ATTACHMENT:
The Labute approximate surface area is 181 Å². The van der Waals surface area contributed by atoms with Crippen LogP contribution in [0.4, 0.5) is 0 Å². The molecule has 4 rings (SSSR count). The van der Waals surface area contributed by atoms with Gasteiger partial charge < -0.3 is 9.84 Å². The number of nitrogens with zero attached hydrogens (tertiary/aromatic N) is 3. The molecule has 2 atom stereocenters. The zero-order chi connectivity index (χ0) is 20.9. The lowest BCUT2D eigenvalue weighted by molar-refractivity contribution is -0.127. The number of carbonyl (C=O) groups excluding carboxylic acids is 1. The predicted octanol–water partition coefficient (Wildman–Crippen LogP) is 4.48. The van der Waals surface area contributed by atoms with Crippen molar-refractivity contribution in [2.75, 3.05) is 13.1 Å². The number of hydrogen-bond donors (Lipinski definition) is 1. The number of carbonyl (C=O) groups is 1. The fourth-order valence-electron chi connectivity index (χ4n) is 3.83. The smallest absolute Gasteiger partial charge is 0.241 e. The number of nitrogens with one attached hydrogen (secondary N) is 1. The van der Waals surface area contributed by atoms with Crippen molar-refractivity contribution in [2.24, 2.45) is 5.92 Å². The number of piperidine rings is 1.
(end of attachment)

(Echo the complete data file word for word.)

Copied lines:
The Labute approximate surface area is 181 Å². The van der Waals surface area contributed by atoms with Crippen LogP contribution in [0.4, 0.5) is 0 Å². The molecule has 4 rings (SSSR count). The van der Waals surface area contributed by atoms with Gasteiger partial charge < -0.3 is 9.84 Å². The number of nitrogens with zero attached hydrogens (tertiary/aromatic N) is 3. The molecule has 2 atom stereocenters. The zero-order chi connectivity index (χ0) is 20.9. The lowest BCUT2D eigenvalue weighted by molar-refractivity contribution is -0.127. The number of carbonyl (C=O) groups excluding carboxylic acids is 1. The predicted octanol–water partition coefficient (Wildman–Crippen LogP) is 4.48. The van der Waals surface area contributed by atoms with Crippen molar-refractivity contribution in [2.75, 3.05) is 13.1 Å². The number of hydrogen-bond donors (Lipinski definition) is 1. The number of carbonyl (C=O) groups is 1. The fourth-order valence-electron chi connectivity index (χ4n) is 3.83. The smallest absolute Gasteiger partial charge is 0.241 e. The number of nitrogens with one attached hydrogen (secondary N) is 1. The van der Waals surface area contributed by atoms with Crippen molar-refractivity contribution in [2.24, 2.45) is 5.92 Å². The number of piperidine rings is 1.